Norway | Exactly 10 years ago, Norway woke up to a day that many do not want to remember: survivors from the island of Utøya urge to think about who was attacked

The tragedy in Norway ten years ago continues to open wounds that have not healed.

July 22 in 2011 a huge bomb exploded in the center of Oslo and heavily armed Anders Behring Breivik stepped into a summer camp at the Norwegian Labor Party youth organization on the island of Utøya.

77 people died. More than 400 survived.

After exactly ten years, Norway has still not faced the political motives of the event, says the director of the youth organization AUF and the survivor of the island. Astrid Eide Hoem To the Norwegian Broadcasting Corporation (NRK) in an interview.

Survivors have long tried to bring to the discussion the ideological backgrounds of the event. Now the AUF is calling on the new Commission to investigate the aspects of the terrorist attacks in Utøya and Oslo.

“I want it to be clear to society as a whole who and what values ​​were attacked. Ten years after the event, we see that the far right is becoming more organized,” Hoem says, referring to the August 2019 Bærum Summit. mosque shooting.

Prime minister Erna Solberg tells NRK that the government has taken several measures to combat right – wing extremism. He says he understands the concerns of the youth organization.

“I am ready to consider any proposals to combat right-wing extremism. I urge the AUF to make concrete proposals, ”says Prime Minister Solberg.

Astrid Hoem is the director of the surviving youth organization AUF. He traveled to Utøya again in July this year.

Sadat survivors of the terrorist attack continue to suffer from the events of the gloomy island. A thorough examination of their state of health continues, NRK says.

The Norwegian National Center of Expertise on Violence and Traumatic Stress has now conducted four rounds of interviews with survivors in its Utøya study.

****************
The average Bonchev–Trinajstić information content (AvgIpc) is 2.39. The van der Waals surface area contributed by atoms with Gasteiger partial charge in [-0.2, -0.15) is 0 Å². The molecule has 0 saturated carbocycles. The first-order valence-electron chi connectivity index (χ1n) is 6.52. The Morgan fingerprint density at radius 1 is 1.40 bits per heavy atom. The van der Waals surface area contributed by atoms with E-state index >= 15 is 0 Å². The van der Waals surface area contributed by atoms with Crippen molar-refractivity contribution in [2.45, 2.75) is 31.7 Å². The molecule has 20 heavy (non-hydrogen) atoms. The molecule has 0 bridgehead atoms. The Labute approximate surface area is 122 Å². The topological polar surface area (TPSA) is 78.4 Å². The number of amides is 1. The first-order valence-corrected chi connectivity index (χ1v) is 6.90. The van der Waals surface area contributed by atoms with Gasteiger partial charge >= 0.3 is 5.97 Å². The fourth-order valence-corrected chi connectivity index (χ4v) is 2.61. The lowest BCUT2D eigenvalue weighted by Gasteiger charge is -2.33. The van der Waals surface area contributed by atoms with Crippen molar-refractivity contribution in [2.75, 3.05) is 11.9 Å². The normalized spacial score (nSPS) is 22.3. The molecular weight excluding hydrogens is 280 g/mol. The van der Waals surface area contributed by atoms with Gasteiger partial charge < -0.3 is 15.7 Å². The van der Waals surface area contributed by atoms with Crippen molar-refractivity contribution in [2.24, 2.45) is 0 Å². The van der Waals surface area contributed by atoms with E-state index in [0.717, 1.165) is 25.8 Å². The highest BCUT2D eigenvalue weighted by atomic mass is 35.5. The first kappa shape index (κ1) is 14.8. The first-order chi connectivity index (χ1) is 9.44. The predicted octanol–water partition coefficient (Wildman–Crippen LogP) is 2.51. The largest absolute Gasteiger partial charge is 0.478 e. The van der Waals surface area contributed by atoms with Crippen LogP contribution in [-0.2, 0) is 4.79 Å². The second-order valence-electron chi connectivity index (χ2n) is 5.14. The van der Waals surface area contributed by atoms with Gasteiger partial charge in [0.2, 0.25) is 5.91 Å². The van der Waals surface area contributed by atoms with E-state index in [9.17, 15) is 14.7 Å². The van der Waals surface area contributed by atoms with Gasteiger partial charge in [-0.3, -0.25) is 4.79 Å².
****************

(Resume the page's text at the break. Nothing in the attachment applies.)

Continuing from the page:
The study has so far found that one in three survivors of the island still suffers from major difficulties such as post-traumatic stress reactions, anxiety and depression. Also physical symptoms, such as headache and prolonged pain are common among these young adults.

The names of the victims are reminiscent of the gloomy day on the island of Utøya.

On the island there are still signs of a fatal day, despite efforts to rebuild it. Norwegian media Dagbladet says, for example, part of the café building where 13 young people were killed has been renovated.

However, bullet holes in the walls of the café have survived and a memorial engraved with the names of the victims now hangs in front of the café.

The Labor Party continues to organize activities on the island of Utøya, with more visitors than ever before, says Dagbladet.

Since the terrorist attack, more than 40,000 young people in Norway have taken part in democracy workshops, summer camps, school visits and confirmation camps.

Terrorist Anders Breivik, 42, is currently serving his 21-year prison sentence at Ila Special Prison. The sentence is the longest possible in Norway for a crime.

Now, 10 years after the verdict, Breivik has the right to apply for parole. Lawyer Øystein Storrvik according to Breivik intends to exercise this right as well.

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